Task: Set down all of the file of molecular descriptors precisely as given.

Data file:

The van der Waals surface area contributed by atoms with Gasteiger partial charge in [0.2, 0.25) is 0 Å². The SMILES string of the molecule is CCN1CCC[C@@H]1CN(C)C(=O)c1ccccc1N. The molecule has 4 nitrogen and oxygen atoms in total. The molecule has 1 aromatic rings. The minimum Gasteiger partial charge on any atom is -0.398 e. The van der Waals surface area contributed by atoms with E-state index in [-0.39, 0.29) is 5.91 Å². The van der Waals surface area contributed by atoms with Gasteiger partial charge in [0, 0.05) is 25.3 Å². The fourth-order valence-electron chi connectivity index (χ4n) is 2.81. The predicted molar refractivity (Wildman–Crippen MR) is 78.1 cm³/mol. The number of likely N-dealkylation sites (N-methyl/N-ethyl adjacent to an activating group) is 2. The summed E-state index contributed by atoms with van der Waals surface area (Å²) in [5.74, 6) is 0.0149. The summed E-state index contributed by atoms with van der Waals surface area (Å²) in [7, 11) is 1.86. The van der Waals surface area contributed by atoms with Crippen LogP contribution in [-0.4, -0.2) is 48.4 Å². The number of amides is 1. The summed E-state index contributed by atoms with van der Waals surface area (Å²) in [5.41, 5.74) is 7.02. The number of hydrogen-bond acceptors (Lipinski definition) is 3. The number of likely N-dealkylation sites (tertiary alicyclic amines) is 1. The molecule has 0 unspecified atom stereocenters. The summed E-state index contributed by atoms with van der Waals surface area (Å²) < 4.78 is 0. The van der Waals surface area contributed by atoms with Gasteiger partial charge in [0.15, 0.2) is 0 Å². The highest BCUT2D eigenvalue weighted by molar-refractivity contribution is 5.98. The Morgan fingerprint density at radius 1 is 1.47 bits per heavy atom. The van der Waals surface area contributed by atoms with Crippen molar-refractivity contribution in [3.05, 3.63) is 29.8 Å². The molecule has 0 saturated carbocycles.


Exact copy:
The van der Waals surface area contributed by atoms with Gasteiger partial charge in [0.2, 0.25) is 0 Å². The SMILES string of the molecule is CCN1CCC[C@@H]1CN(C)C(=O)c1ccccc1N. The molecule has 4 nitrogen and oxygen atoms in total. The molecule has 1 aromatic rings. The minimum Gasteiger partial charge on any atom is -0.398 e. The van der Waals surface area contributed by atoms with E-state index in [-0.39, 0.29) is 5.91 Å². The van der Waals surface area contributed by atoms with Gasteiger partial charge in [0, 0.05) is 25.3 Å². The fourth-order valence-electron chi connectivity index (χ4n) is 2.81. The predicted molar refractivity (Wildman–Crippen MR) is 78.1 cm³/mol. The number of likely N-dealkylation sites (N-methyl/N-ethyl adjacent to an activating group) is 2. The summed E-state index contributed by atoms with van der Waals surface area (Å²) in [5.74, 6) is 0.0149. The summed E-state index contributed by atoms with van der Waals surface area (Å²) in [7, 11) is 1.86. The van der Waals surface area contributed by atoms with Crippen LogP contribution in [-0.4, -0.2) is 48.4 Å². The number of amides is 1. The summed E-state index contributed by atoms with van der Waals surface area (Å²) in [5.41, 5.74) is 7.02. The number of hydrogen-bond acceptors (Lipinski definition) is 3. The number of likely N-dealkylation sites (tertiary alicyclic amines) is 1. The molecule has 0 unspecified atom stereocenters. The summed E-state index contributed by atoms with van der Waals surface area (Å²) < 4.78 is 0. The van der Waals surface area contributed by atoms with Gasteiger partial charge in [0.15, 0.2) is 0 Å². The highest BCUT2D eigenvalue weighted by molar-refractivity contribution is 5.98. The Morgan fingerprint density at radius 1 is 1.47 bits per heavy atom. The van der Waals surface area contributed by atoms with Crippen molar-refractivity contribution in [3.05, 3.63) is 29.8 Å². The molecule has 0 saturated carbocycles.